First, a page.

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Public meeting this week about proposed transfer station and recycling center


A local company that wants to build a solid waste transfer station and recycling center must comply with multiple local and state regulations before it can begin operating.

Recycle Clark County LLC has proposed building the facility which would separate recyclable materials from trash and compact trash on West Leffel Lane. The public will have a chance to learn more and voice any concerns about the facility at 6 p.m. Wednesday at the Springview Government Center, 3130 E. Main St.

Heather Lauer, a spokeswoman for the Ohio Environmental Protection Agency, said new transfer stations must obtain a permit to install and comply with siting, design, operational, and closure requirements as well as meet other regulations before the facility can open.

Lauer said if the facility moves forward it would be among more than 60 transfer facilities in Ohio.

She also said it would become only the second solid waste transfer station and recycling center in the state. A similar facility is in Medina, Lauer said.

Mike Snoddy, co-owner of Recycle Clark County, said combination facilities are unique to the state.

“In Ohio, it’s a transfer station or a material recovery facility. It’s either one or the other. But this is a hybrid,” Snoddy said.

Snoddy said officials are currently going through the siting process and that it could take between six to nine months for the company to comply with state EPA regulations.

If approved, the business could open December 2014 or early 2015.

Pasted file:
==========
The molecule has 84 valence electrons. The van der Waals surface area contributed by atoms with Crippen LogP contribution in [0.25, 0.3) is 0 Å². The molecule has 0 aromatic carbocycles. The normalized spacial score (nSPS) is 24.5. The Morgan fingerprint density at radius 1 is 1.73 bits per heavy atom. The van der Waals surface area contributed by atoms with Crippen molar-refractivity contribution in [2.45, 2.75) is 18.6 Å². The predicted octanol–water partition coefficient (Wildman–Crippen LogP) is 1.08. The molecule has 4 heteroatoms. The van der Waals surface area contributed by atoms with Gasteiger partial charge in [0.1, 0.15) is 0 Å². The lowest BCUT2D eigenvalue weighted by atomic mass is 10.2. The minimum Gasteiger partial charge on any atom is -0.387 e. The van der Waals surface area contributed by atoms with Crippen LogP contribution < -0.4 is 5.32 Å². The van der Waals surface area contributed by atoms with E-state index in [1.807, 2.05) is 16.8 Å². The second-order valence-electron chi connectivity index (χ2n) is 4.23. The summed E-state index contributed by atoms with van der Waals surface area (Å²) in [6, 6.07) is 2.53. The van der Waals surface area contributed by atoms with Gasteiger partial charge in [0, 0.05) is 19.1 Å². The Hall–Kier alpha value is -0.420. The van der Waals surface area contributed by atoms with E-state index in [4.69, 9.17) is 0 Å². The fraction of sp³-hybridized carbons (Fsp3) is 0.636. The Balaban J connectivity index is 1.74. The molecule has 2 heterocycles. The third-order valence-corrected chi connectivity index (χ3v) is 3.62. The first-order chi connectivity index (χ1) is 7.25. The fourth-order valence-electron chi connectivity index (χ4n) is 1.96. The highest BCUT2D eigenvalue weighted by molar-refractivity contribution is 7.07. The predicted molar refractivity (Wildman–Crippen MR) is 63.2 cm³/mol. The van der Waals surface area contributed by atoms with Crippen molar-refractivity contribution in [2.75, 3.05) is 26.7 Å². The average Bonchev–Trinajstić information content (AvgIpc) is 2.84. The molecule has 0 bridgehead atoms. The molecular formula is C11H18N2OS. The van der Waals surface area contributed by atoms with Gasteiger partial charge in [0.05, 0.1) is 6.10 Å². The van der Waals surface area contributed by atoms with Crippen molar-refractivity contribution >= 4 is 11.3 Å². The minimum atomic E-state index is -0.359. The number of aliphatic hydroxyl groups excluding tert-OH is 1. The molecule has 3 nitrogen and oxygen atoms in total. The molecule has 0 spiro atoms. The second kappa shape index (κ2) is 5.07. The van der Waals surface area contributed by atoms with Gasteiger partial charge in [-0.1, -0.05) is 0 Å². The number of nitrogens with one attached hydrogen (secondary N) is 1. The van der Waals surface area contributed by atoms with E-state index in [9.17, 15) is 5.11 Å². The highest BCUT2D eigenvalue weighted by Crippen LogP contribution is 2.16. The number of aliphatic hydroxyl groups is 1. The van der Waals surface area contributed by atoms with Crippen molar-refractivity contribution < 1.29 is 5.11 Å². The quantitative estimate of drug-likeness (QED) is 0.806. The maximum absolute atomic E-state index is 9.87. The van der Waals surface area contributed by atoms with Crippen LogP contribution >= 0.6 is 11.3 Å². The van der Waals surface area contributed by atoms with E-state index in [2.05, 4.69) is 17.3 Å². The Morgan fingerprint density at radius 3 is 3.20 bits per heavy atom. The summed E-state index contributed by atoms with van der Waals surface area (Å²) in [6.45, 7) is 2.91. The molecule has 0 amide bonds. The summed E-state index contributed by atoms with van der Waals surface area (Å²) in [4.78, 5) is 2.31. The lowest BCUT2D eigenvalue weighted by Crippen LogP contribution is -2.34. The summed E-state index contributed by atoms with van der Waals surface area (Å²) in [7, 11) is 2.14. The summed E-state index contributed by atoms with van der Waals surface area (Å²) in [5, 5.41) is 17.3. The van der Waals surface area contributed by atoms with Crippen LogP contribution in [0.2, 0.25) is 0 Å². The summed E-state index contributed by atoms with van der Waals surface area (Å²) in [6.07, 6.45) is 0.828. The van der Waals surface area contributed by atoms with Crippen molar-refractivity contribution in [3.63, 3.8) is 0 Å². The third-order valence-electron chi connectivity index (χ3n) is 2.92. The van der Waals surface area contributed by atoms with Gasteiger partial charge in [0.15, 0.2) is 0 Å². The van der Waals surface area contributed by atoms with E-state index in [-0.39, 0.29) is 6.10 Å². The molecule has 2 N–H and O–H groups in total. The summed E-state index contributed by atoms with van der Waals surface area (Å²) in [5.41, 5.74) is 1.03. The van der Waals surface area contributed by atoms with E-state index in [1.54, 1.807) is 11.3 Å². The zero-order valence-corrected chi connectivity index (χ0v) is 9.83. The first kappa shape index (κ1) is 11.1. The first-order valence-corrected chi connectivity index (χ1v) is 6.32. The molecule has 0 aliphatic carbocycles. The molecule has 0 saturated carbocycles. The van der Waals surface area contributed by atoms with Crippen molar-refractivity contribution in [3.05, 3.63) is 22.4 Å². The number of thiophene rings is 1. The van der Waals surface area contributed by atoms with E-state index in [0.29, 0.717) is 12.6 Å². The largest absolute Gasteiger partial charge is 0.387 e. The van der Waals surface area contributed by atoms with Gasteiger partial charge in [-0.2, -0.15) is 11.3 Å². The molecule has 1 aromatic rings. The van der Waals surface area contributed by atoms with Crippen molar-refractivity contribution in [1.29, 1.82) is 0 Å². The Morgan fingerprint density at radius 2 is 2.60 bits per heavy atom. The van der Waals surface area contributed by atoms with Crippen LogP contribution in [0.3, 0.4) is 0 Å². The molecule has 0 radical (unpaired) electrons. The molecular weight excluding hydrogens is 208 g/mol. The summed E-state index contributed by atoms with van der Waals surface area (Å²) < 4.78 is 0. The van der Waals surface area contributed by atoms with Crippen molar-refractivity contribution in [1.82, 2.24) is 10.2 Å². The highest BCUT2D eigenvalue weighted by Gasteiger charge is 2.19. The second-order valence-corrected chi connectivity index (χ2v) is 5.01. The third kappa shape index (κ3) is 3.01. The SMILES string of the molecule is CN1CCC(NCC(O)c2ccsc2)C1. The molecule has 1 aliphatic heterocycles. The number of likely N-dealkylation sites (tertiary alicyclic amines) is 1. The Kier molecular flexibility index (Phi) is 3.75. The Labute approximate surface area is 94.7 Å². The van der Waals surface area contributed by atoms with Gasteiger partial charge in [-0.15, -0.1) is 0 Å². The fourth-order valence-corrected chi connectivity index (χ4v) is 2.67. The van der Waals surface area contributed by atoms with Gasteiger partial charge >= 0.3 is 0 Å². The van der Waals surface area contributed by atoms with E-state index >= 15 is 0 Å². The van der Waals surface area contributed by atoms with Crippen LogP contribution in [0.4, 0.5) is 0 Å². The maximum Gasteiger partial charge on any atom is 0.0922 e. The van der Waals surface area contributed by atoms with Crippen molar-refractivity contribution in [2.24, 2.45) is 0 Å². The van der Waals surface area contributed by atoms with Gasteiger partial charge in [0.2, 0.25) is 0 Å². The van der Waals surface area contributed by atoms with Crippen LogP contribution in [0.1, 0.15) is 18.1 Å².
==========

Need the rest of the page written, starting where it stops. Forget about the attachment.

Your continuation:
The 120-by-200 facility is expected to create 12-14 new full-time jobs that would pay about $10 to $20 per hour, Snoddy said.

Snoddy said owners of the company look forward to hearing from the public about the proposed facility on Wednesday.

“We’re excited to do it. I think it’s a great opportunity for the county. The community needs this,” Snoddy said.

Snoddy said he and his partner proposed building the facility in Springfield in part because it would fill a void for area haulers when the North Transfer Facility in Vandalia closes in 2014.

Lauer said the Ohio EPA has not received an application from Recycle Clark County LLC, but have been in discussions with developers.

She said developers can often save time and money by getting approval from local leaders and zoning officials before the proposal comes before EPA officials and moves to the public hearing process.

The proposed facility would be constructed along West Leffel Lane, which is an industrial area, but it also backs into a residential community, Lauer said.

She said it’s important for residents to learn more about the facility and voice their concerns about the facility early in the process.

“The reason it’s good people can voice general objections now is that if they come to one of our hearings we can’t take concerns about truck traffic or what increased traffic would do to the road into consideration. They would need to be very specific about what does not meet environmental laws. We can’t take anything else into consideration, ” Lauer said.

Snoddy said residents should not be concerned that the new facility would impact traffic or bring an odor or litter in the area.

Lauer said regulations the company must follow ensure transfer stations do not emit an odor.

But she said if residents don’t want the facility in their neighborhood because of concerns about “safety because of the trucks, we don’t have the ability to take that into consideration. The law will not allow it. If people are concerned about those issues they should raise them now. When the issue is before the commissioners, the zoning board. That’s when those types of things can be brought up.”



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